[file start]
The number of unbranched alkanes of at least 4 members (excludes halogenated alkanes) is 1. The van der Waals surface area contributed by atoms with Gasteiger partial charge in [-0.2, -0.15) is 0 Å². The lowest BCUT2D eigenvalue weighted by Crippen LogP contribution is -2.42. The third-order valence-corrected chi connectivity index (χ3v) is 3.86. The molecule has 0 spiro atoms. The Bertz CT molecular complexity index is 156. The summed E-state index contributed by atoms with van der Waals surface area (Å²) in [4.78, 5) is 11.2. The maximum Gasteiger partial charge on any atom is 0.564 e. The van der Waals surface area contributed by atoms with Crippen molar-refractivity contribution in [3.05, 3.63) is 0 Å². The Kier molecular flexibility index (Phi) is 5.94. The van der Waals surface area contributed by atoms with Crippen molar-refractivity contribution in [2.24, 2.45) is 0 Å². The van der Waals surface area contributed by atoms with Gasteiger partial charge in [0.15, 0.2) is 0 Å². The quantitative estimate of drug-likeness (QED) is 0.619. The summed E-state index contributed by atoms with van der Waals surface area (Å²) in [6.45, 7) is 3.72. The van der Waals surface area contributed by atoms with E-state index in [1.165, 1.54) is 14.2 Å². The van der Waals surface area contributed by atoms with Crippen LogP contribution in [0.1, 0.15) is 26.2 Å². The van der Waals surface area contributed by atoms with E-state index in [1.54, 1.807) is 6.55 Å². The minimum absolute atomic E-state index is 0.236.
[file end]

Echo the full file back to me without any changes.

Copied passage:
The number of unbranched alkanes of at least 4 members (excludes halogenated alkanes) is 1. The van der Waals surface area contributed by atoms with Gasteiger partial charge in [-0.2, -0.15) is 0 Å². The lowest BCUT2D eigenvalue weighted by Crippen LogP contribution is -2.42. The third-order valence-corrected chi connectivity index (χ3v) is 3.86. The molecule has 0 spiro atoms. The Bertz CT molecular complexity index is 156. The summed E-state index contributed by atoms with van der Waals surface area (Å²) in [4.78, 5) is 11.2. The maximum Gasteiger partial charge on any atom is 0.564 e. The van der Waals surface area contributed by atoms with Crippen molar-refractivity contribution in [3.05, 3.63) is 0 Å². The Kier molecular flexibility index (Phi) is 5.94. The van der Waals surface area contributed by atoms with Crippen molar-refractivity contribution in [2.24, 2.45) is 0 Å². The van der Waals surface area contributed by atoms with Gasteiger partial charge in [0.15, 0.2) is 0 Å². The quantitative estimate of drug-likeness (QED) is 0.619. The summed E-state index contributed by atoms with van der Waals surface area (Å²) in [6.45, 7) is 3.72. The van der Waals surface area contributed by atoms with E-state index in [1.165, 1.54) is 14.2 Å². The van der Waals surface area contributed by atoms with Crippen LogP contribution in [0.1, 0.15) is 26.2 Å². The van der Waals surface area contributed by atoms with E-state index in [1.54, 1.807) is 6.55 Å². The minimum absolute atomic E-state index is 0.236.